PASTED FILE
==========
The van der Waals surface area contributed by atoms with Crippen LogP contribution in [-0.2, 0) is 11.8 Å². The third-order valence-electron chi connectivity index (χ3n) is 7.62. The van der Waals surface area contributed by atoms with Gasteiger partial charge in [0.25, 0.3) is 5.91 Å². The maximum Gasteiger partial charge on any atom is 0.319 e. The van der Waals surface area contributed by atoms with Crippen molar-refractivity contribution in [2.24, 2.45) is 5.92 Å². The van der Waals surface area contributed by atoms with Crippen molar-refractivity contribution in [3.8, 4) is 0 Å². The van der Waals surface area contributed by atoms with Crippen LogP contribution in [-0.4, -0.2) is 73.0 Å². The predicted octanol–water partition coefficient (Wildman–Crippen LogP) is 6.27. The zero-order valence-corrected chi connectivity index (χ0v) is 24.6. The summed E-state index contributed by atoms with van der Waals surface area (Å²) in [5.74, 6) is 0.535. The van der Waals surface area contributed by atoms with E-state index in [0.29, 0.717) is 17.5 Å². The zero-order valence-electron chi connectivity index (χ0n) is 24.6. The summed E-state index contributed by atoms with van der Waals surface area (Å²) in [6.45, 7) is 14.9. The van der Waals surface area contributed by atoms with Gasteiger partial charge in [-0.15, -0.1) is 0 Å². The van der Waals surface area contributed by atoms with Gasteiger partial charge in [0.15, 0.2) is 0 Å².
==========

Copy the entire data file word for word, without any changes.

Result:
The van der Waals surface area contributed by atoms with Crippen LogP contribution in [-0.2, 0) is 11.8 Å². The third-order valence-electron chi connectivity index (χ3n) is 7.62. The van der Waals surface area contributed by atoms with Gasteiger partial charge in [0.25, 0.3) is 5.91 Å². The maximum Gasteiger partial charge on any atom is 0.319 e. The van der Waals surface area contributed by atoms with Crippen molar-refractivity contribution in [2.24, 2.45) is 5.92 Å². The van der Waals surface area contributed by atoms with Crippen molar-refractivity contribution in [3.8, 4) is 0 Å². The van der Waals surface area contributed by atoms with Crippen LogP contribution in [-0.4, -0.2) is 73.0 Å². The predicted octanol–water partition coefficient (Wildman–Crippen LogP) is 6.27. The zero-order valence-corrected chi connectivity index (χ0v) is 24.6. The summed E-state index contributed by atoms with van der Waals surface area (Å²) in [5.74, 6) is 0.535. The van der Waals surface area contributed by atoms with E-state index in [0.29, 0.717) is 17.5 Å². The zero-order valence-electron chi connectivity index (χ0n) is 24.6. The summed E-state index contributed by atoms with van der Waals surface area (Å²) in [6.45, 7) is 14.9. The van der Waals surface area contributed by atoms with Gasteiger partial charge in [-0.15, -0.1) is 0 Å². The van der Waals surface area contributed by atoms with Gasteiger partial charge in [0.15, 0.2) is 0 Å².